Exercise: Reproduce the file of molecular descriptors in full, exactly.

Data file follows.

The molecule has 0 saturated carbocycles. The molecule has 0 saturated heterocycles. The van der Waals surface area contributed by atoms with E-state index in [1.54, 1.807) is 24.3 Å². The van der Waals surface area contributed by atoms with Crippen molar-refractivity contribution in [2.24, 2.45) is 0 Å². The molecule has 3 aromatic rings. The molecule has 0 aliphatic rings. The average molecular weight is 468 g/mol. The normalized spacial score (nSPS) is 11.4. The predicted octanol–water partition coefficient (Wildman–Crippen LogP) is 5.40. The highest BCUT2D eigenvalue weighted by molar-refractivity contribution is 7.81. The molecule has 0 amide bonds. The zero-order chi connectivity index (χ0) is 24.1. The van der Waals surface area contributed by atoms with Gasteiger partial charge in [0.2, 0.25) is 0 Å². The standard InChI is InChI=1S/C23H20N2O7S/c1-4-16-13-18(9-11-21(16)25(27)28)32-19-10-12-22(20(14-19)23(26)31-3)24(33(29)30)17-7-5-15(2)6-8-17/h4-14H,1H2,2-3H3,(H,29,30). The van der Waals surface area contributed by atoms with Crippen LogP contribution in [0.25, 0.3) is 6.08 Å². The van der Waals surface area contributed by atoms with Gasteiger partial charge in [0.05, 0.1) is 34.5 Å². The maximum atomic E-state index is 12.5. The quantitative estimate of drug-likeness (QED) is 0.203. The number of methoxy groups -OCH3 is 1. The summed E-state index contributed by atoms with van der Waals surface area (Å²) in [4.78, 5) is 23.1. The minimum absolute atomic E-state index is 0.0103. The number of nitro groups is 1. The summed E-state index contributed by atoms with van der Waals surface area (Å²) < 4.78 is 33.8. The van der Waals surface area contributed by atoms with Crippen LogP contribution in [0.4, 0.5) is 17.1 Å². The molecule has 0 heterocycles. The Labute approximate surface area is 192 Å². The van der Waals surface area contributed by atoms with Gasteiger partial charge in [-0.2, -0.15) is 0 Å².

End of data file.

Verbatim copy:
The molecule has 0 saturated carbocycles. The molecule has 0 saturated heterocycles. The van der Waals surface area contributed by atoms with E-state index in [1.54, 1.807) is 24.3 Å². The van der Waals surface area contributed by atoms with Crippen molar-refractivity contribution in [2.24, 2.45) is 0 Å². The molecule has 3 aromatic rings. The molecule has 0 aliphatic rings. The average molecular weight is 468 g/mol. The normalized spacial score (nSPS) is 11.4. The predicted octanol–water partition coefficient (Wildman–Crippen LogP) is 5.40. The highest BCUT2D eigenvalue weighted by molar-refractivity contribution is 7.81. The molecule has 0 amide bonds. The zero-order chi connectivity index (χ0) is 24.1. The van der Waals surface area contributed by atoms with Gasteiger partial charge in [0.2, 0.25) is 0 Å². The standard InChI is InChI=1S/C23H20N2O7S/c1-4-16-13-18(9-11-21(16)25(27)28)32-19-10-12-22(20(14-19)23(26)31-3)24(33(29)30)17-7-5-15(2)6-8-17/h4-14H,1H2,2-3H3,(H,29,30). The van der Waals surface area contributed by atoms with Crippen LogP contribution in [0.25, 0.3) is 6.08 Å². The van der Waals surface area contributed by atoms with Gasteiger partial charge in [0.05, 0.1) is 34.5 Å². The maximum atomic E-state index is 12.5. The quantitative estimate of drug-likeness (QED) is 0.203. The number of methoxy groups -OCH3 is 1. The summed E-state index contributed by atoms with van der Waals surface area (Å²) in [4.78, 5) is 23.1. The minimum absolute atomic E-state index is 0.0103. The number of nitro groups is 1. The summed E-state index contributed by atoms with van der Waals surface area (Å²) < 4.78 is 33.8. The van der Waals surface area contributed by atoms with Crippen LogP contribution in [0.4, 0.5) is 17.1 Å². The molecule has 0 heterocycles. The Labute approximate surface area is 192 Å². The van der Waals surface area contributed by atoms with Gasteiger partial charge in [-0.2, -0.15) is 0 Å².